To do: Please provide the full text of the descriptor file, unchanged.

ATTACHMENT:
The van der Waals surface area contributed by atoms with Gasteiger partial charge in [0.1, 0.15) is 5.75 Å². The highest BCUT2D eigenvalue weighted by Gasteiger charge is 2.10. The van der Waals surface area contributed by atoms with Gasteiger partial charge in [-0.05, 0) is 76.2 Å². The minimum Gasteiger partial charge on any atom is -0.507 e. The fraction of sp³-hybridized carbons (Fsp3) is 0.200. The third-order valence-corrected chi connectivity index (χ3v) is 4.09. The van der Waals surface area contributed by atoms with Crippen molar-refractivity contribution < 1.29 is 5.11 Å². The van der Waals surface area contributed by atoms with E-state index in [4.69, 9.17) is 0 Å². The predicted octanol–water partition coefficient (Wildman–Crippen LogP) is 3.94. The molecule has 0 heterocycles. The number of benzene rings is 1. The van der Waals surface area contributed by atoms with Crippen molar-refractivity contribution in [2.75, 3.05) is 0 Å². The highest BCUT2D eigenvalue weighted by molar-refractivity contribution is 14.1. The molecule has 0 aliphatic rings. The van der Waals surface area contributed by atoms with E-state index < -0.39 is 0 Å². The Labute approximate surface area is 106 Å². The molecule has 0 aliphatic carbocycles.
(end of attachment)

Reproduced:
The van der Waals surface area contributed by atoms with Gasteiger partial charge in [0.1, 0.15) is 5.75 Å². The highest BCUT2D eigenvalue weighted by Gasteiger charge is 2.10. The van der Waals surface area contributed by atoms with Gasteiger partial charge in [-0.05, 0) is 76.2 Å². The minimum Gasteiger partial charge on any atom is -0.507 e. The fraction of sp³-hybridized carbons (Fsp3) is 0.200. The third-order valence-corrected chi connectivity index (χ3v) is 4.09. The van der Waals surface area contributed by atoms with Crippen molar-refractivity contribution < 1.29 is 5.11 Å². The van der Waals surface area contributed by atoms with E-state index in [4.69, 9.17) is 0 Å². The predicted octanol–water partition coefficient (Wildman–Crippen LogP) is 3.94. The molecule has 0 heterocycles. The number of benzene rings is 1. The van der Waals surface area contributed by atoms with Crippen molar-refractivity contribution in [2.75, 3.05) is 0 Å². The highest BCUT2D eigenvalue weighted by molar-refractivity contribution is 14.1. The molecule has 0 aliphatic rings. The van der Waals surface area contributed by atoms with E-state index < -0.39 is 0 Å². The Labute approximate surface area is 106 Å². The molecule has 0 aliphatic carbocycles.